Sintra, Lisbon is not to be confused with the famous American singer and actor, Frank Sinatra. Sintra is a town and municipality in Greater Lisbon and is famous for its collection of truly artistic Romanticist architecture, palaces, and other architecture. It is home to around five palaces and a dizzying number of other noted buildings and structures.

Sintra is regarded as the finest day trip in the greater Lisbon area. There are many things one can do in Lisbon during a long layover, but to really see Sintra, one should spend a few days in Lisbon. While in Lisbon, learn about Portugal's pioneering role in the Age of European Discovery by visiting the iconic Tower of Belem.


What Makes Sintra So Architecturally Unique and Appealing

"In the 19th century Sintra became the first centre of European Romantic architecture. Ferdinand II turned a ruined monastery into a castle where this new sensitivity was displayed in the use of Gothic, Egyptian, Moorish and Renaissance elements and in the creation of a park blending local and exotic species of trees."UNESCO

Sintra has many historic attractions and is one of the top tourist destinations in Portugal. Here one will find palaces, castles, parks, gardens, and scenic Atlantic Coast Beaches. The historic center of the Vila de Sintra is famous a collection of landmarks including the medieval Castle of the Moors, the Pena National Palace, the Portuguese Renaissance Sintra National Palace, and many others. Not to mention a palace with underground "towers."

The area is classified as a UNESCO World Heritage Site and is also home to one of the largest foreign ex-pat communities in the region. For those thinking of moving to Portugal, it is consistently ranked as one of the best places to live in the country.

  • History: See Neolithic, Roman, Moorish, and Portuguese Architecture and Heritage

One can find a good deal of history in Sintra. While it is famous for its Moorish and Romance history, one can find Neolithic history (like the Barreira Megalithic Complex) and Roman history - including bridges and dams (like the Roman Bridge of Catribana and the Roman Dam of Belas).

Related: Alfama Is One Of Lisbon's Oldest Neighborhoods, And This Is Why It's Worth Exploring

A Town Of Five Artistic Palaces

There are no less than five palaces in Sintra and all of them are very different from each other. These are all sights that really can't be missed.

National Palace of Pena:

Considered one of Europe's finest palaces, the National Palace of Pena is iconic for its vividly painted exterior and stunningly restored interior. It is one of the greatest expressions of 19th-century Romanticism anywhere in Europe. It is still used on state occasions by the President of the Portuguese Republic and by other government officials.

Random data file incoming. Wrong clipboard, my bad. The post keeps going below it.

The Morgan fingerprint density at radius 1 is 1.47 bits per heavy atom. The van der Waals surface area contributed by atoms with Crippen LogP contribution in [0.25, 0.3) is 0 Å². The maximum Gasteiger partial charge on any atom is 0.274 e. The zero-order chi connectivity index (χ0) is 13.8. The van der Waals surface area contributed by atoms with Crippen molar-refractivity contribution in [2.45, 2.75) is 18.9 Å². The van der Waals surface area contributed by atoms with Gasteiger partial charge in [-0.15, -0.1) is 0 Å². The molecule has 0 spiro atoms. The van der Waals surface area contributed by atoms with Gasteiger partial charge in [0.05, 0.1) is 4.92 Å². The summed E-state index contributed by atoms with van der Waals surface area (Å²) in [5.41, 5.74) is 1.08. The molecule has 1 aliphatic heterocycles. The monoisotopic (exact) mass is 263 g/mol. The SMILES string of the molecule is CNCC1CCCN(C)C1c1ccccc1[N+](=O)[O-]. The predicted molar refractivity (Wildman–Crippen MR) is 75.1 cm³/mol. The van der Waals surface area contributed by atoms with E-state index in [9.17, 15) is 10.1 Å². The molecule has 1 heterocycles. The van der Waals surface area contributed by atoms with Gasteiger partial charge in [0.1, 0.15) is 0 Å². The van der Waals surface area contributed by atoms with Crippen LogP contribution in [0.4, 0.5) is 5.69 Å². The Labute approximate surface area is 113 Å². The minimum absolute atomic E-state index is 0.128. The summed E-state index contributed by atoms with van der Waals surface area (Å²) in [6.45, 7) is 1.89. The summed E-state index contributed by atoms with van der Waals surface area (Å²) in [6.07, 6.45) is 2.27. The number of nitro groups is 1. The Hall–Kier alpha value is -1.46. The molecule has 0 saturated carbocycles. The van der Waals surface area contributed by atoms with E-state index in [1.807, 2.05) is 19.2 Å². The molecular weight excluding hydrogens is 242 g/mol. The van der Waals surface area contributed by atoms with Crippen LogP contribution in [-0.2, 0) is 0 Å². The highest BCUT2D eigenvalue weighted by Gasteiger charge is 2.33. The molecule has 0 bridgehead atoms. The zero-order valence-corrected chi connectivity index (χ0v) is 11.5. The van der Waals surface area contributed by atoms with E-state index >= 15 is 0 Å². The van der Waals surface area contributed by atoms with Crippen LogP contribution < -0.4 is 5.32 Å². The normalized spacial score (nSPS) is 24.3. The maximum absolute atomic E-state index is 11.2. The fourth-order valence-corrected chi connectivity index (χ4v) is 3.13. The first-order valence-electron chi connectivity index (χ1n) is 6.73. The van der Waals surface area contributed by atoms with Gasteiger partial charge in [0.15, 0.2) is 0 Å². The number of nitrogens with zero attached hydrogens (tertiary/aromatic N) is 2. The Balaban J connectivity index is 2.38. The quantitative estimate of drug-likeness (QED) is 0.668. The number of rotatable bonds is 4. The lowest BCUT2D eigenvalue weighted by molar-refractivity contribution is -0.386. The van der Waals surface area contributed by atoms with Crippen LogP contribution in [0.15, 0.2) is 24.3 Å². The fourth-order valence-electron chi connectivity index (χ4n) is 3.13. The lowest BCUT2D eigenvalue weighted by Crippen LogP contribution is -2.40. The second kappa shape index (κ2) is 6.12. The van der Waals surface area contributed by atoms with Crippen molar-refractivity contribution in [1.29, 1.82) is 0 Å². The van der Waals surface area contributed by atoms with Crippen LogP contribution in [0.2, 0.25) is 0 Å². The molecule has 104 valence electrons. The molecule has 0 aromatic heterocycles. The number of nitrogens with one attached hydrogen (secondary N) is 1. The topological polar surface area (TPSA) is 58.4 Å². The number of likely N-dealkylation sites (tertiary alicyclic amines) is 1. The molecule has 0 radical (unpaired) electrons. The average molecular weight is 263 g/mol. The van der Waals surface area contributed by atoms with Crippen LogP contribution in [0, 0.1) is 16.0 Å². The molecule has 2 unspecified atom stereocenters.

• Built: By King Ferdinand II
  • Opening Hours Palace: Every day From 9:30 AM to 6:30 PM (Last entry 6:00 PM)
  • Opening Hours Gardens: 9.00 AM to 7.00 PM
  • Adult: 14 € - Aged 18 – 64 years

Quinta da Regaleira:

Quinta da Regaleira must be one of the most unique palaces in the world. It is an artistic palace like none other with caves, underground passageways, and wells that resemble subterranean towers. The gardens are one of the palace's main attractions (and under them are the secret passages). There is mysticism in its design with the "underground tower" being a Knights of Templar initiation well.

  • Designed: by The Italian Architect, Luigi Manini
  • Inverted Towers: Serve To Connect The Tunnels & Caves
  • Self Guided Tour: 10.00€ ($11.00)
  • Guided Tour: Extra 9.00€ ($10.00)
  • Duration of Tour: 90 Minutes

Related: A Travel Guide To Portugal: Tourists Should Plan Their Trip Around These 11 Things

The National Palace of Sintra

The National Palace of Sintra is the medieval original palace of the town and was a favorite with the early Portuguese rulers. Today it is a historic house museum and is the best-preserved medieval royal residence in the country.

  • Status: Museum Open To The Public

Palace of Queluz

The Palace of Queluz was built in the 18th century and is the last great Rococo building designed in Europe. It was built as a summer retreat and was even used as a discreet place to incarcerate Queen Maria as she descended into madness.

Monserrate Palace

The Monserrate Palace is more of a palatial villa near Sintra and was a summer resort for the Portuguese court. It is an Arab-inspired villa famous for its intricate latticework stone carvings as well as its tranquil gardens. It is even a place to escape some of the worst of the tourist crowds that flock to Sintra.

These are only a few of the many more incredible attractions in Sintra. Take time to also discover the Castle of the Moors, the Sanctuary of Peninha, the Convent of the Capuchos, and so many more.